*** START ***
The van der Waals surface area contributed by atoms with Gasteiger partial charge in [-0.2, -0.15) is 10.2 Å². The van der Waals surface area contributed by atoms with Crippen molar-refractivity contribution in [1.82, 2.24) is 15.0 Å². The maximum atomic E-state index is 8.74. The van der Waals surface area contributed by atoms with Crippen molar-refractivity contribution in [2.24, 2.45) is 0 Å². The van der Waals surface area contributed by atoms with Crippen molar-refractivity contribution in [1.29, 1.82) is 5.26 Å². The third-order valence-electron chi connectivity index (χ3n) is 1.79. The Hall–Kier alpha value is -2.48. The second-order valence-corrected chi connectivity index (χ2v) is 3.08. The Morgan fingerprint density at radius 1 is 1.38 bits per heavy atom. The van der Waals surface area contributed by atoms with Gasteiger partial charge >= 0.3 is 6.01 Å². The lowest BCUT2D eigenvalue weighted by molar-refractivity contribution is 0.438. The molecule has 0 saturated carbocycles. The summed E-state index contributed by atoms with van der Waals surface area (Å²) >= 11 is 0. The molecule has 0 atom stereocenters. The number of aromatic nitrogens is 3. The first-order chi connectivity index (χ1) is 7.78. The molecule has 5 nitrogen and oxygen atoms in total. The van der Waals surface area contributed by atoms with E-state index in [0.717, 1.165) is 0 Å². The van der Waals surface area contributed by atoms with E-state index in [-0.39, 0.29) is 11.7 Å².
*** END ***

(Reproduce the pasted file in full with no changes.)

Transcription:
The van der Waals surface area contributed by atoms with Gasteiger partial charge in [-0.2, -0.15) is 10.2 Å². The van der Waals surface area contributed by atoms with Crippen molar-refractivity contribution in [1.82, 2.24) is 15.0 Å². The maximum atomic E-state index is 8.74. The van der Waals surface area contributed by atoms with Crippen molar-refractivity contribution in [2.24, 2.45) is 0 Å². The van der Waals surface area contributed by atoms with Crippen molar-refractivity contribution in [1.29, 1.82) is 5.26 Å². The third-order valence-electron chi connectivity index (χ3n) is 1.79. The Hall–Kier alpha value is -2.48. The second-order valence-corrected chi connectivity index (χ2v) is 3.08. The Morgan fingerprint density at radius 1 is 1.38 bits per heavy atom. The van der Waals surface area contributed by atoms with Gasteiger partial charge >= 0.3 is 6.01 Å². The lowest BCUT2D eigenvalue weighted by molar-refractivity contribution is 0.438. The molecule has 0 saturated carbocycles. The summed E-state index contributed by atoms with van der Waals surface area (Å²) >= 11 is 0. The molecule has 0 atom stereocenters. The number of aromatic nitrogens is 3. The first-order chi connectivity index (χ1) is 7.78. The molecule has 5 nitrogen and oxygen atoms in total. The van der Waals surface area contributed by atoms with E-state index in [0.717, 1.165) is 0 Å². The van der Waals surface area contributed by atoms with E-state index in [-0.39, 0.29) is 11.7 Å².